And though it could be argued that in her final moments, Edna was mad due to her distorted memories, she does eventually seek the ultimate reprieve. Because the only way to obtain happiness is through complete self-negation, suicide seems the perfect solution. Schopenhauer argues that “it will generally be found that where the terrors of life come to outweigh the terrors of death a man will put an end to his life” (Sch., Essays 78). He thinks it absurd that suicide be considered a crime, either legally, religiously, or morally, as there is no secular way in which to punish those who commit the crime, and if they only attempt suicide, it would be the inaptitude that was being punished. Suicide is the final relinquishment of appearances and obligatory optimism which threatens those who subscribe to pretense; therefore, they are frightened by it. Edna no longer hides behind a fictional facade, so that this fear of suicide is stripped away.
In some sense, however, people admire those who commit suicide because “everyone would like to rest” (Sch. 359). The reason that everyone does not take his own life is, according to Schopenhauer, that it is not entirely a negation, or a cessation of existence. It is also a positive destruction of the body, “the phenomenal form of the will to live” (Sch., Essays 79). In Edna’s case, her spiritual anguish was so great that her physical self lost all importance “for the physical pain associated with [suicide] loses all significance in the eyes of one afflicted by excessive spiritual suffering” (Sch., Essays 79). Edna swims back out into the ocean, naked and thinking of nothing except a mess of jumbled memories, until she passes the point of return, and thus her awakening is complete.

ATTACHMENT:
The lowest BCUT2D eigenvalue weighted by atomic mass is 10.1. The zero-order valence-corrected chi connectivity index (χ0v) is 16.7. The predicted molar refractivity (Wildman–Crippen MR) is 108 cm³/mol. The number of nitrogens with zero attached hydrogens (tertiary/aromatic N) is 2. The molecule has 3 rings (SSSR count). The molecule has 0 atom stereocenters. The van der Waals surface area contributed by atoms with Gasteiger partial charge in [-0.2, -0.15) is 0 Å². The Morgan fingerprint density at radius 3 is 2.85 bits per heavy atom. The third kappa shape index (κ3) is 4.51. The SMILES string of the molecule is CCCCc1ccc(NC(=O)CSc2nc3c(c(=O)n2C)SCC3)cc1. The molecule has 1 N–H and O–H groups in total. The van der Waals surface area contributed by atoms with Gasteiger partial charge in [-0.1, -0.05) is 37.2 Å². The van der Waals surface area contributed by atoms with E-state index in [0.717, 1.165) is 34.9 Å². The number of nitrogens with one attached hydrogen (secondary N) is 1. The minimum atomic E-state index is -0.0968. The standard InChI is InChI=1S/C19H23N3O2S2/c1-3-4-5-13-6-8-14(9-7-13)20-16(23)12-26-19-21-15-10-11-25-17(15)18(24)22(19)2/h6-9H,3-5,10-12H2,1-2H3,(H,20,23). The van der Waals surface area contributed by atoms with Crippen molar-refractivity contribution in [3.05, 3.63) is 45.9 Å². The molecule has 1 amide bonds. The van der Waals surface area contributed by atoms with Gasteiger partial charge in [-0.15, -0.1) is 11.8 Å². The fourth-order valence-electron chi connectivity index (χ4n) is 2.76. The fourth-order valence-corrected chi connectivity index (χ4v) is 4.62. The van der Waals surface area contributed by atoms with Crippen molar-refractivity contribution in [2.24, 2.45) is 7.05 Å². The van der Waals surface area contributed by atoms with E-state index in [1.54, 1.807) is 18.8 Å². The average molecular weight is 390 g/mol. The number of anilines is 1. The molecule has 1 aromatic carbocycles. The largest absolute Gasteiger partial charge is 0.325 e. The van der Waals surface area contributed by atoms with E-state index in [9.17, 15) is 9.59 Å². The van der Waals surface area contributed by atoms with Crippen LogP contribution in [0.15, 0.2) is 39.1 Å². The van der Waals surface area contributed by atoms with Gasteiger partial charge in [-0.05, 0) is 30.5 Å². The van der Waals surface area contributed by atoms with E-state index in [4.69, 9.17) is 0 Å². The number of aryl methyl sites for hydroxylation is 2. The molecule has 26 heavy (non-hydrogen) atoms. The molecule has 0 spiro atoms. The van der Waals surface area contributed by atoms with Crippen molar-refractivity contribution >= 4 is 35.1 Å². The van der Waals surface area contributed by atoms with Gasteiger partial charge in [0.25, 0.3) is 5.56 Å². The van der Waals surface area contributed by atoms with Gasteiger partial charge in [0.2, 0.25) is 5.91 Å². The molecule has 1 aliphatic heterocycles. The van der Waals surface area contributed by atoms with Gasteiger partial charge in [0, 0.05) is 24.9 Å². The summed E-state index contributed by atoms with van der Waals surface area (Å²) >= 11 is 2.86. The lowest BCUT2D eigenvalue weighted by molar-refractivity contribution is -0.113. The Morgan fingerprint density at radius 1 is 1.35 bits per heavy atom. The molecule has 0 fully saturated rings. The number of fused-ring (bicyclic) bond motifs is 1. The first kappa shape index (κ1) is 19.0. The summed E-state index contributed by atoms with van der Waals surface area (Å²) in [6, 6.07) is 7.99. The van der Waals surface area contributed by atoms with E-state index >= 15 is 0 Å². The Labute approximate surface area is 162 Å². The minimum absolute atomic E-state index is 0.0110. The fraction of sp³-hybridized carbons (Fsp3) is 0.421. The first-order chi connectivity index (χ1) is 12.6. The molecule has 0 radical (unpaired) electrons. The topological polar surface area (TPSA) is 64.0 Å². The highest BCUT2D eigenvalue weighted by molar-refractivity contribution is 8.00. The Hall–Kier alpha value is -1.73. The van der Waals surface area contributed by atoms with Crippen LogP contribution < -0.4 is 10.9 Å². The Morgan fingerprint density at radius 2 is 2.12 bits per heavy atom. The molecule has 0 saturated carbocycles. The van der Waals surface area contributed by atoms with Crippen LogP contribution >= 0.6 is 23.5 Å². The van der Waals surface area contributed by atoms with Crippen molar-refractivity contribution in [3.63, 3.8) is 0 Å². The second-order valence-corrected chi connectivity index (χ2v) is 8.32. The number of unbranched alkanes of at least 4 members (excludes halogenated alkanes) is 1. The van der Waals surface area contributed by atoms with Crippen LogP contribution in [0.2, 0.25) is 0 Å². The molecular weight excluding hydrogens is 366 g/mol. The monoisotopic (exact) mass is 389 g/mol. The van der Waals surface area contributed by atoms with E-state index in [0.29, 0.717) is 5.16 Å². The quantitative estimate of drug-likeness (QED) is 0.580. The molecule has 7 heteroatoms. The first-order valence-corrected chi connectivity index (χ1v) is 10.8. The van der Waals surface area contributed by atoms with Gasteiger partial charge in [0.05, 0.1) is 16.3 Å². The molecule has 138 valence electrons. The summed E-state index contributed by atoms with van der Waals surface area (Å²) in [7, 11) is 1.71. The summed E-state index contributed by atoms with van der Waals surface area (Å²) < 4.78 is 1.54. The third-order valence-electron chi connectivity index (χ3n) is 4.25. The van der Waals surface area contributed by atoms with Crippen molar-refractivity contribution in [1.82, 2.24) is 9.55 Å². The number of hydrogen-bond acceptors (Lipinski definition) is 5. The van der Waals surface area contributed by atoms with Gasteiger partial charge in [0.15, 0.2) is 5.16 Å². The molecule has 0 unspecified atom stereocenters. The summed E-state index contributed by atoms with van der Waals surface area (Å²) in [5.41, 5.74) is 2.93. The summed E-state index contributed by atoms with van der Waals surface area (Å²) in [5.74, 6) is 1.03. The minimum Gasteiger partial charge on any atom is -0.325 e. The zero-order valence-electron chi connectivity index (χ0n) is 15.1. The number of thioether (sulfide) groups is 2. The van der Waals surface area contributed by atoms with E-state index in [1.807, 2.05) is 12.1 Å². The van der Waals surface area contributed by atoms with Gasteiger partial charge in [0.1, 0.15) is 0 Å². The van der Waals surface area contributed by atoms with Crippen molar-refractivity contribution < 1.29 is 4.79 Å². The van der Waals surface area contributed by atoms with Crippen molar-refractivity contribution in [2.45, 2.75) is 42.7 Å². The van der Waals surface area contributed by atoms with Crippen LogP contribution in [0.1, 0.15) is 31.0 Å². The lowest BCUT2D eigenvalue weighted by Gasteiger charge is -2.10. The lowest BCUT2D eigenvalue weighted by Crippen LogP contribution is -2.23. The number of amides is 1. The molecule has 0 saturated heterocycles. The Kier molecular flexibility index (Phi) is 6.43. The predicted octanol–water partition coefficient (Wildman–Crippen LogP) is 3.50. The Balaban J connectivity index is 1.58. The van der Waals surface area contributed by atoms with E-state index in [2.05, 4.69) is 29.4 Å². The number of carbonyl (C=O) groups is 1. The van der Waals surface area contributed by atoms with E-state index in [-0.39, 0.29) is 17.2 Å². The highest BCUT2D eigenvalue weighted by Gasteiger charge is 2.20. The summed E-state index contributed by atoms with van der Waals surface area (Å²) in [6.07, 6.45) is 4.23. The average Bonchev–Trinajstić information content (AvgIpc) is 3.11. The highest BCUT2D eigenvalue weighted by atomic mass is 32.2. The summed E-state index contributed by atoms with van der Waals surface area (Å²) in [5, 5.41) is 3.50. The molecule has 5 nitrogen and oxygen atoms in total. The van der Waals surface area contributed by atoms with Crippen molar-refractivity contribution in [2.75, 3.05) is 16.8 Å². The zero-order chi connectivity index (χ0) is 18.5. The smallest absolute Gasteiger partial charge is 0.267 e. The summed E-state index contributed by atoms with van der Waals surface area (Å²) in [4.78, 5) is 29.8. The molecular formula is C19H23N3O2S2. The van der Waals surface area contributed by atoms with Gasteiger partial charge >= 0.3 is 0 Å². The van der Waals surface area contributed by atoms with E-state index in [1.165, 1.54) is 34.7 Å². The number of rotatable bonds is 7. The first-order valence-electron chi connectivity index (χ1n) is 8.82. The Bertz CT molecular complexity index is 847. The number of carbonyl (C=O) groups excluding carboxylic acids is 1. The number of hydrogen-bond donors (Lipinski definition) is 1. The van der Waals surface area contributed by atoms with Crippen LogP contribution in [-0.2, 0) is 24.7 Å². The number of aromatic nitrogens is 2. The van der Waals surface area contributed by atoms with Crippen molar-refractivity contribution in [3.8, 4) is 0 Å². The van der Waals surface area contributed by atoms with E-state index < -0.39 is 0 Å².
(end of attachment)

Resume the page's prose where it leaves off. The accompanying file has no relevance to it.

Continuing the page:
Edna understood the futility of her life as far as Schopenhauer described it; however, she did take a shortcut by taking her own life. Schopenhauer’s only argument against suicide is that “it substitutes for a true redemption from this world of misery a merely apparent one” (Sch., Essays 78). So that it is more honorable and dignified to stick it out in this life, no matter how miserable it may be. Given the life that humans are given, the best that one can do is seek the truth without pretense and face it until the end. Edna tried to satisfy her desire and longing in many ways, yet in the company of her realizations, she could not endure. Kate Chopin infused her character with a believability that makes her life tragic and honest. Depressing and enlightening at the same time, Chopin and Schopenhauer seem to subscribe to the same definition of life. Whether intentionally or not, their art - drama and philosophy - is moving in common ways and seeks out a similar truth.
Chopin, Kate. The Awakening. New York: Bedford Books, 1993.
Schopenhauer, Arthur. Essays and Aphorisms. New York: Penguin Books, 1983.
Schopenhauer, Arthur. The World as Will and Representation. New York: Dover Publications, Inc, 1958.
Similar Names, Similar Philosophies: A Comparison of Arthur Schopenhauer’s The World as Will and Representation and Kate Chopin’s The Awakening